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Aristotle and Fellow Greeks
Transcript of Aristotle and Fellow Greeks
Aristotle had rejected the atomic theory, he didn't believe the ancient greek theory of atoms being of different shapes and sizes. But Aristotle and fellow Greeks provided us with the knowledge of physics which gave us a lot of information on astronomy, meteorology, plants, and animals. He developed a theory, that all matter consisted of four elements, fire, water, earth, and air.
Indivisible, solid sphere model
Democritus (460-370 BC)
Democritus developed the idea of atoms. He asked this question: If you break a piece of matter in half, and then break it in half again, how many breaks will you have to make before you can break it no further? Democritus thought that it ended at some point, a smallest possible bit of matter. He called these basic matter particles, atoms.
He had contributed to the atomic theory by inventing the concept of an atom.
Lavoisier was the considered the father of modern chemistry. A lot of his work was devoted to the study of combustion. He had also devised a theory of the formation of the chemical compounds from elements.
Lavoisier discovered "The Law of Conservation of Mass"
Atomic Model Time Line Project
John Dalton (1803)
John proposed an "atomic theory" with spherical solid atoms based upon measurable properties of mass. He had performed experiments with various chemicals that showed that matter seemed to consist of lumpy particles (atoms). Although he did not know about their structure. He had also proposed that each atom had consisted of different weights.
J.J Thompson (1856-1940)
Thompson had discovered the electron in 1897. He had discovered the electron from the cathode ray tube. He defined an atom as a large positively charged body that contained small, free-floating, negatively charged particles called electrons. - Plum pudding model.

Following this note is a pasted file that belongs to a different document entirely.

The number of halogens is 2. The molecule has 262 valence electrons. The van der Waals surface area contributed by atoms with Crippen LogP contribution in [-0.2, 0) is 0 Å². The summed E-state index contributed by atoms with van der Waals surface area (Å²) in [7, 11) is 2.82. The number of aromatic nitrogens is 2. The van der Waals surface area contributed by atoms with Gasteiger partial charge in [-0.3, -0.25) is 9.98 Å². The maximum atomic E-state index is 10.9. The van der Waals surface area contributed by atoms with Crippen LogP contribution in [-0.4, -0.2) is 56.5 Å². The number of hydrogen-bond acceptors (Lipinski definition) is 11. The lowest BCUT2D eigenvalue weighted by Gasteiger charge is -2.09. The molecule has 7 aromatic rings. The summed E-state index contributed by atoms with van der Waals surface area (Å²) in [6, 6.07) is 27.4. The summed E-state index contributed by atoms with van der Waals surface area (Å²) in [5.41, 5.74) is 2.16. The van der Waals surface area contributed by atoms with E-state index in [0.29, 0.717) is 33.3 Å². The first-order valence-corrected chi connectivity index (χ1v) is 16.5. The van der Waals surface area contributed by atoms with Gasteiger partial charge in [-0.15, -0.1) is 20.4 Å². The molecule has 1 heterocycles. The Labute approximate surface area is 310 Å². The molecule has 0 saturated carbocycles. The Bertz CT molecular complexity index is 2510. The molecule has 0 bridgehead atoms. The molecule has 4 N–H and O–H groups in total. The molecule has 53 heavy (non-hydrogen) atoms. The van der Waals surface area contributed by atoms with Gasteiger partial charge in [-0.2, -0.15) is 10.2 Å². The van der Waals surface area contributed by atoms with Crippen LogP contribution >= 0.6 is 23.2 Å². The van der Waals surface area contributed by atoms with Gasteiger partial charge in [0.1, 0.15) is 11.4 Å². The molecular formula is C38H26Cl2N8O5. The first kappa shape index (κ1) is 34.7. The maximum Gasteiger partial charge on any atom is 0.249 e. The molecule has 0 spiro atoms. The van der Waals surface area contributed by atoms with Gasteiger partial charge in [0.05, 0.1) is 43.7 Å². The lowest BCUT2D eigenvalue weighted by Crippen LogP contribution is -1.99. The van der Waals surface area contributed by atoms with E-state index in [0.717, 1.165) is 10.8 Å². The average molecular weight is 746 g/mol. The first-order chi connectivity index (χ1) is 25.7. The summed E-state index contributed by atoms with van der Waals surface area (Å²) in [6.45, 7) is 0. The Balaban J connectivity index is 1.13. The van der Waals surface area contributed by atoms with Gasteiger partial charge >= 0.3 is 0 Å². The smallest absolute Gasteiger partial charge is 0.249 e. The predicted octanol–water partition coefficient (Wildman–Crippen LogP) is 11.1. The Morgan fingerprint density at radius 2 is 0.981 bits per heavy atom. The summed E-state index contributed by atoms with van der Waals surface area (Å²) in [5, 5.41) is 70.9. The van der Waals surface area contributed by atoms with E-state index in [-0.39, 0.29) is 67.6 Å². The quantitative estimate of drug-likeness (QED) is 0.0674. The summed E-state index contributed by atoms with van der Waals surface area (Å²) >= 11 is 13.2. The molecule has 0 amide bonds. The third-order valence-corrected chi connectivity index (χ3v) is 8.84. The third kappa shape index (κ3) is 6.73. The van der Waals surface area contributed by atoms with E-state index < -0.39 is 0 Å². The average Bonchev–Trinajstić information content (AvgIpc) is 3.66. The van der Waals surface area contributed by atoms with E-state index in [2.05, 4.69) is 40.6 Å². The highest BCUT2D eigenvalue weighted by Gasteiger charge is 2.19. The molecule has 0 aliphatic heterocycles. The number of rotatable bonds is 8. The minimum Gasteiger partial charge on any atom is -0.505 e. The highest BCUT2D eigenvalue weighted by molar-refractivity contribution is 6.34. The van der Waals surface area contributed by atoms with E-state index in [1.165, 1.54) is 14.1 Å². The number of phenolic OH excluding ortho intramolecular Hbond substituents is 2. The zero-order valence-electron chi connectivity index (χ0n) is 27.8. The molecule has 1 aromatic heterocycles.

While studying the effect of x-rays on photographic film, he discovered some chemicals spontaneously decompose and give off very penetrating rays. Becquerel had also discovered X-rays by observing the fluorescence they gave off.
Marie Sklodowska Curie (1898)
Marie had studied uranium and thorium and called their spontaneous decay process "radioactivity". She and her husband Pierre also discovered the radioactive elements polonium and radium. She was the first woman scientist to become worldwide famous and also the first woman in europe to recieve her doctorate of science.
Ernest Rutherford (1898)
Rutherford studied radiations emitted from uranium and thorium and named them alpha and beta and had came up with the nucleus theory in 1910. He had also created the atomic theory describing the atom as having a central positive nucleus surrounded by negative orbiting electrons.
He is also known for creating the nuclear model.
Rutherford's Nuclear Model
Albert Einstein (1905)
Albert had published the famous equation E=mc 2.
Albert Einstein wrote a ground-breaking paper that explained that light absorption can release electrons from atoms, a phenomenon called the "photoelectric effect." Einstein received his only Nobel Prize for physics in 1921 for his work on the photoelectric effect.
Robert Millikan (1909)
Robert is best known for his work in atomic physics and major science, dealing with the fundamental constituents of the universe, the forces they exert on one another, and the results produced by these forces. He was also known for measuring the charge on the electron, for which he won the Nobel Prize in Physics in 1923.
Neils Bohr (1922)
Bohr had developed an explanation of atomic structure that underlies regularities of the periodic table of elements. His atomic model had atoms built up of sucessive orbital shells of electrons. He had succeeded in working out on the picture of atomic structure.
In the planetary model electrons travel around the nucleus in orbits. As an electron gets excited it is able to jump over entire orbit levels.
Erwin Schrodinger (1930)
Erwin viewed electrons as continuous clouds and introduced "wave mechanics" as a mathematical model of the atom. He used mathematical equations to describe the likelihood of finding an electron in a certain position.
His atomic model does not define the exact path of an electron, but rather, predicts the odds of the location of the electron.
Electron Cloud Model
James Chadwick (1932)
James used alpha particles discovering a neutral atomic particle with a mass close to a proton. Thus was discovered the neutron. He established that atomic number is determined by the numbers of protons in an atom. He also discovered the fourth subatomic particle, the neutron. James had also won Nobel Prize for discovery of nuetron. He had also discovered the energy of the protons emerging from the hydrogen atoms.
Glen T. Seaborg (1941-51)
Glen had synthesized 6 transuranium elements and suggested a change in the layout of the periodic table.In 1941, he isolated Uranium-233 and established thorium's nuclear fuel potentialand in 1951, Seaborg shared the Nobel Prize in Chemistry with E.M. McMillan for "for their discoveries in the chemistry of the transuranium elements".